Interestingly the increase in light hasnt had negative effects, given i understand the small black holes in leaves is indicator of lack of CO2, so increasing light duration should have made this worse. Maybe offset by increasing flow slightly or something else.
I reckon there's a critical difference between light intensity and light duration. You can have long duration, low intensity lighting and you don't run out of CO2. Conversely, too high an intensity for a short time and suddenly you're all out of carbon and it's an algea party.
 

bsagun

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I reckon there's a critical difference between light intensity and light duration. You can have long duration, low intensity lighting and you don't run out of CO2. Conversely, too high an intensity for a short time and suddenly you're all out of carbon and it's an algea party.

Interesting thats perhaps it then, as its not the brightest of lights. Not saying the issues have completely gone but it definitely seems a lot better.
 

MichaelJ

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Interesting thats perhaps it then, as its not the brightest of lights. Not saying the issues have completely gone but it definitely seems a lot better.
@bsagun Also those frogbit helps a lot to reduce the intensity (mine are growing crazy as well). I was always a huge proponent of long photoperiods (currently running both my tanks lights for +12 hours), but it was only over the last year or so that I realized how big of a difference dialing down the intensity makes in terms of plant health (for the plants I keep, that is) and keeping algae at bay in a low-tech tank.
Cheers,
Michael
 
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bsagun

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@bsagun Also those frogbit helps a lot to reduce the intensity (mine are growing crazy as well). I was always a huge proponent of long photoperiods (currently running both my tanks lights for +12 hours), but it was only over the last year or so that I realized how big of a difference dialing down the intensity makes in terms of plant health (for the plants I keep, that is) and keeping algae at bay in a low-tech tank.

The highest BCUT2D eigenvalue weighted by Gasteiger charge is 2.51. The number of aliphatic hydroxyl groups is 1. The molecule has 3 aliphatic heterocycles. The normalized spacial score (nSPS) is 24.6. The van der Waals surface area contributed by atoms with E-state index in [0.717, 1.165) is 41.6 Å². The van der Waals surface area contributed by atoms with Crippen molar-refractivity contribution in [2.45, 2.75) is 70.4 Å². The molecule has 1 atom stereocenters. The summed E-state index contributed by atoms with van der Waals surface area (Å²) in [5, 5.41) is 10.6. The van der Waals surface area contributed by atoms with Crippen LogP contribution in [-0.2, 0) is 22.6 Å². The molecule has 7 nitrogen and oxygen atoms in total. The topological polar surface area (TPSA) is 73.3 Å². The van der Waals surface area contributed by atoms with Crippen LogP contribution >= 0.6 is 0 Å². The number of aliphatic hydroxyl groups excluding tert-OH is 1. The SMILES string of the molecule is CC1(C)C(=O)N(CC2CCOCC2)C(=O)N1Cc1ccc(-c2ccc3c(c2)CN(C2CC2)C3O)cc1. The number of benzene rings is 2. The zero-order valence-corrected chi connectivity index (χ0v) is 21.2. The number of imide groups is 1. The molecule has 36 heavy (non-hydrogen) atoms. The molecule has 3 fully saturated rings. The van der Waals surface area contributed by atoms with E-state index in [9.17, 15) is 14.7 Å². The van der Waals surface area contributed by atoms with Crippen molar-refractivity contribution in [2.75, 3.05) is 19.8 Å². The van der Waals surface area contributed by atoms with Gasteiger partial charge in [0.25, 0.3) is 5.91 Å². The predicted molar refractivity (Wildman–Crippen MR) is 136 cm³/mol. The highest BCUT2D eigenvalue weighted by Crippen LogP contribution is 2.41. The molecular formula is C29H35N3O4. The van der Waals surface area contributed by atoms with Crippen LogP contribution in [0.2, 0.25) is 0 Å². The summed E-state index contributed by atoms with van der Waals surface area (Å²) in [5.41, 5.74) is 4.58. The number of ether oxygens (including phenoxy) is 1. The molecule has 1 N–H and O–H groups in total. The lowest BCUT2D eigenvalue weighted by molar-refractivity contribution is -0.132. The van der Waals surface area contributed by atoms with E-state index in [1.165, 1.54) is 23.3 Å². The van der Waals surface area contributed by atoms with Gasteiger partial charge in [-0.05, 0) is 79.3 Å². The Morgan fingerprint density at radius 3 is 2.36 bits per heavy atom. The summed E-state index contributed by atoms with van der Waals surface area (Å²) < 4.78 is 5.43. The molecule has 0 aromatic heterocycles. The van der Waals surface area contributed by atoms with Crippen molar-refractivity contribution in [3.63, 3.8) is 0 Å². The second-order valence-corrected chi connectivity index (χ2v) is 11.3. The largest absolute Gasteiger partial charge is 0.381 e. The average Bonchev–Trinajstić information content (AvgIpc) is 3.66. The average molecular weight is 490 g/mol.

Cheers,
Michael

Thats good to know Michael, i might try extending the lighting a bit further in the future. I've kept most of the frogbit up one end of the tank over the area with no planting, so they're probably not having much effect on the plants. The tank is quite tall and light basic/non adjustable, so i imagine the intensity at plant level is low. I guess the low intensity means plant CO2 uptake rate is low enough that CO2 is replenished at equal or greater rate via the surface, meaning CO2 is always available even with much longer photo periods. Its been quite a learning curve over the last 18 months, especially the plant care!
 

MichaelJ

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Thats good to know Michael, i might try extending the lighting a bit further in the future. I've kept most of the frogbit up one end of the tank over the area with no planting, so they're probably not having much effect on the plants.
Hi @bsagun Until you have enough of them, Frogbit can be a little tricky to "hoard" to a certain area of the surface... when you get to a certain amount of coverage when the leaves and roots starts to somewhat intertwine a bit it's fairly easy (unless you have vigorous surface movement) to arrange them over plants that prefer shade or keep them away from areas where you want more light penetration - my frogbit are growing rampant and would totally cover the surface in my tanks if I didn't weed them on a regular basis - to me It's a balancing act between surface movement, coverage and light penetration. Its kind of fun "problem" to deal with :)

The tank is quite tall and light basic/non adjustable, so i imagine the intensity at plant level is low.
You can add some strips of black waterproof electrical tape, or semi-transparent scotch tape to cover up parts of LEDs to lower the intensity.

Cheers,
Michael